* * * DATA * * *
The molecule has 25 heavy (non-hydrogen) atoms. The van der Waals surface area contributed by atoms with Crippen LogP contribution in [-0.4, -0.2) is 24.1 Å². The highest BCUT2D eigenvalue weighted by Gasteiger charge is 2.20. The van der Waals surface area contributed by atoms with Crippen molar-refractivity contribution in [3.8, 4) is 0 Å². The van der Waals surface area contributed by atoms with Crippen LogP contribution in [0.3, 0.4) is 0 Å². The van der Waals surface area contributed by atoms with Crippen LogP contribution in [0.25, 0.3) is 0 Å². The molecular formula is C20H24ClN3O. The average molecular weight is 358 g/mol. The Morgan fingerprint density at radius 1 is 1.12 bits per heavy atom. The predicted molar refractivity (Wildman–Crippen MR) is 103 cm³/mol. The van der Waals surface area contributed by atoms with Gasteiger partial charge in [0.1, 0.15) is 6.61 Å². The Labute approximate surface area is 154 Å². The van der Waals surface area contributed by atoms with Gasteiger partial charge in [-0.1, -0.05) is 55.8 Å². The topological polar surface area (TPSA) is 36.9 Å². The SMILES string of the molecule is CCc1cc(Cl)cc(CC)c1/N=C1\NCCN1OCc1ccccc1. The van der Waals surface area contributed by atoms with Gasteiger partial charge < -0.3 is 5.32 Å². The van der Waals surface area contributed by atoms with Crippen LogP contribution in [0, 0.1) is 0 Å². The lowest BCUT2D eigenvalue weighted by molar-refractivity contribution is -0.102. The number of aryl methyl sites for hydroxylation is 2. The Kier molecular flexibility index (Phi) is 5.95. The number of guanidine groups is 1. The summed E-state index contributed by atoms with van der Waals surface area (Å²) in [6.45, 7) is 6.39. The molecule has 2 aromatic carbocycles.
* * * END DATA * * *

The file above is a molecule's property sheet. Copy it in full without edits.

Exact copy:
The molecule has 25 heavy (non-hydrogen) atoms. The van der Waals surface area contributed by atoms with Crippen LogP contribution in [-0.4, -0.2) is 24.1 Å². The highest BCUT2D eigenvalue weighted by Gasteiger charge is 2.20. The van der Waals surface area contributed by atoms with Crippen molar-refractivity contribution in [3.8, 4) is 0 Å². The van der Waals surface area contributed by atoms with Crippen LogP contribution in [0.3, 0.4) is 0 Å². The van der Waals surface area contributed by atoms with Crippen LogP contribution in [0.25, 0.3) is 0 Å². The molecular formula is C20H24ClN3O. The average molecular weight is 358 g/mol. The Morgan fingerprint density at radius 1 is 1.12 bits per heavy atom. The predicted molar refractivity (Wildman–Crippen MR) is 103 cm³/mol. The van der Waals surface area contributed by atoms with Gasteiger partial charge in [0.1, 0.15) is 6.61 Å². The Labute approximate surface area is 154 Å². The van der Waals surface area contributed by atoms with Gasteiger partial charge in [-0.1, -0.05) is 55.8 Å². The topological polar surface area (TPSA) is 36.9 Å². The SMILES string of the molecule is CCc1cc(Cl)cc(CC)c1/N=C1\NCCN1OCc1ccccc1. The van der Waals surface area contributed by atoms with Gasteiger partial charge < -0.3 is 5.32 Å². The van der Waals surface area contributed by atoms with Crippen LogP contribution in [0, 0.1) is 0 Å². The lowest BCUT2D eigenvalue weighted by molar-refractivity contribution is -0.102. The number of aryl methyl sites for hydroxylation is 2. The Kier molecular flexibility index (Phi) is 5.95. The number of guanidine groups is 1. The summed E-state index contributed by atoms with van der Waals surface area (Å²) in [6.45, 7) is 6.39. The molecule has 2 aromatic carbocycles.